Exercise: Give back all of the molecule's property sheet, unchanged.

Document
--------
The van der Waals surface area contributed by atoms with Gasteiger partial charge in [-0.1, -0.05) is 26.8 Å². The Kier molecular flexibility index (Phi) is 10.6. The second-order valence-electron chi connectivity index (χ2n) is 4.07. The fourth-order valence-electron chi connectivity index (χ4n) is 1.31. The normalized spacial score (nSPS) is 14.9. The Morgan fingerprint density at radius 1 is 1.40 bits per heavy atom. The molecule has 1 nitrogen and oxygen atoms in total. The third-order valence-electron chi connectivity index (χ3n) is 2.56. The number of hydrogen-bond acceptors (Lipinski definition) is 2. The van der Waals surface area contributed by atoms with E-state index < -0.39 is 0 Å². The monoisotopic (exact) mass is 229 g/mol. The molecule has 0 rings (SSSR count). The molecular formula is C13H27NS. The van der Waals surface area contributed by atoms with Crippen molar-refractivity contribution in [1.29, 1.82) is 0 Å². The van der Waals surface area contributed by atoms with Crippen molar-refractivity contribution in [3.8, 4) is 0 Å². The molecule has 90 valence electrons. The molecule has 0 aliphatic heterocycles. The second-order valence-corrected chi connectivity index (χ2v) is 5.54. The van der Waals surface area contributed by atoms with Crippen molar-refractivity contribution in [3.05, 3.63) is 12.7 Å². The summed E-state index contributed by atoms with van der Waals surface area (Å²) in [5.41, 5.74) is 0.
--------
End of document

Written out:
The van der Waals surface area contributed by atoms with Gasteiger partial charge in [-0.1, -0.05) is 26.8 Å². The Kier molecular flexibility index (Phi) is 10.6. The second-order valence-electron chi connectivity index (χ2n) is 4.07. The fourth-order valence-electron chi connectivity index (χ4n) is 1.31. The normalized spacial score (nSPS) is 14.9. The Morgan fingerprint density at radius 1 is 1.40 bits per heavy atom. The molecule has 1 nitrogen and oxygen atoms in total. The third-order valence-electron chi connectivity index (χ3n) is 2.56. The number of hydrogen-bond acceptors (Lipinski definition) is 2. The van der Waals surface area contributed by atoms with E-state index < -0.39 is 0 Å². The monoisotopic (exact) mass is 229 g/mol. The molecule has 0 rings (SSSR count). The molecular formula is C13H27NS. The van der Waals surface area contributed by atoms with Crippen molar-refractivity contribution in [1.29, 1.82) is 0 Å². The van der Waals surface area contributed by atoms with Crippen molar-refractivity contribution in [3.8, 4) is 0 Å². The molecule has 90 valence electrons. The molecule has 0 aliphatic heterocycles. The second-order valence-corrected chi connectivity index (χ2v) is 5.54. The van der Waals surface area contributed by atoms with Crippen molar-refractivity contribution in [3.05, 3.63) is 12.7 Å². The summed E-state index contributed by atoms with van der Waals surface area (Å²) in [5.41, 5.74) is 0.